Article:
Baktash and Ibrahim had been arrested in Kenya on November 9, 2014, after providing 99 kilogrammes of heroin and two kilogrammes of methamphetamine to a US Drug Enforcement Administration (DEA) agent who had posed as a buyer.
Their bribery scheme to scuttle their extradition to America was thwarted on January 29, 2017, when the two brothers were seized from Kenya and spirited away by DEA agents to the US for prosecution.
The fight against drug traffickers at the Coast is set to be bolstered should the Narcotics, Drugs and Psychotropic Substances (Control) Amendment Bill, 2020, which proposes stiffer penalties for drug barons, be passed.
The Bill, which is before the National Assembly committee on Administration and National Security seeks to fine drug traffickers up to Sh100 million when found to be in possession of chemicals used to make narcotics.
The penalties will be given to any person who traffics in, or has in their possession, any narcotic drugs or psychotropic substance or any substance represented or held out by him or her to be a narcotic drug or psychotropic substance, according to the new proposals.
A person who is outside Kenya and conspires with another person who is in the country will be liable to a conviction and a fine of not less than Sh100 million and life imprisonment, it proposes. The person will be deemed to have committed the offence in Kenya.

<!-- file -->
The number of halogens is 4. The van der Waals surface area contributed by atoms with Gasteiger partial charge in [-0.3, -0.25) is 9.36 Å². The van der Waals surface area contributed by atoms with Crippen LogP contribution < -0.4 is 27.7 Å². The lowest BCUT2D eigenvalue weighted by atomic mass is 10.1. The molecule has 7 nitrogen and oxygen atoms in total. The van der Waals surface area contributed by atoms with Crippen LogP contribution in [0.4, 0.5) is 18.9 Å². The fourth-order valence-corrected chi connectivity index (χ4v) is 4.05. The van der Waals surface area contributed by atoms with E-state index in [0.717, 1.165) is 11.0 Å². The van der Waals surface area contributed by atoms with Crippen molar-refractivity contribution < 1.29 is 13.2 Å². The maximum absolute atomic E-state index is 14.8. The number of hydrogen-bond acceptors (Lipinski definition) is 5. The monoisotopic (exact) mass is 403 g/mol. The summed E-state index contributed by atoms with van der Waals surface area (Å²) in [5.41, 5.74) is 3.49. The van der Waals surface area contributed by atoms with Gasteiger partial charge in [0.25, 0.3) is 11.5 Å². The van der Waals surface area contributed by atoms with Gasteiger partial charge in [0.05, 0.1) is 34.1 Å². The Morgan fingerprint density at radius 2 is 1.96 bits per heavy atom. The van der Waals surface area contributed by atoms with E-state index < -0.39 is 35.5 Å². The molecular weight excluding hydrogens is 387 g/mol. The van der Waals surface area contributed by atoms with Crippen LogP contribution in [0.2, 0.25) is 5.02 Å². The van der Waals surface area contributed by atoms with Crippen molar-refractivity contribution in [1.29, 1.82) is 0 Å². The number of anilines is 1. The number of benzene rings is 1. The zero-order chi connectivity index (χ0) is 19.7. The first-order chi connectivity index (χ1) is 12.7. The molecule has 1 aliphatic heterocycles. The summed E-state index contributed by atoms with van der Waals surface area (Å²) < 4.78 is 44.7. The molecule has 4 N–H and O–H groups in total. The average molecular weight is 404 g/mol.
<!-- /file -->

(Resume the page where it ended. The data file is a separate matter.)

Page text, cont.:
“Where the person is in possession of 101 grammes or more, to a fine of not less than Sh50 million or three times the market value of narcotic drug or psychotropic substance and imprisonment for life,” reads the Bill.
According to the current law, a drug trafficker can be fined Sh1 million, or three times the market value of the drug or whichever is greater, in addition to life imprisonment.
The new proposal further states a person found in possession of 1-5 grammes is liable to a fine of not less than Sh20 million and imprisonment for life.
The proposed law, which has the support of President Uhuru Kenyatta, will also see a law enforcement officer who aids or abets any offence, including concealing the commission of the offence or colluding with any person suspected of committing the offence, liable upon conviction to a fine of not less than Sh20 million or imprisonment for a term not less than 20 years, or both.
Reports indicate that the Bill is what law enforcers are pushing to help them scuttle efforts by those angling to take over the drugs business in the country.
With the plans on course, the Nation has learnt that an intelligence unit is working to complete its profiling of drug dealers at the Coast.
“The new law is expected to be passed by next year, and if it goes well, then it will be chaotic down here. We have the support that we need and we are hopeful that Parliament will not fail us,” a senior security official said.
Some leaders from the Coast have welcomed the proposed law since the region has borne the brunt of the illegal drugs trade, which has wasted the lives of many youths.
Lenient laws, failure to enforce them and collusion were blamed for the mafia-style operation by the Akashas who built a multi-billion-shilling family empire from the illegal trade.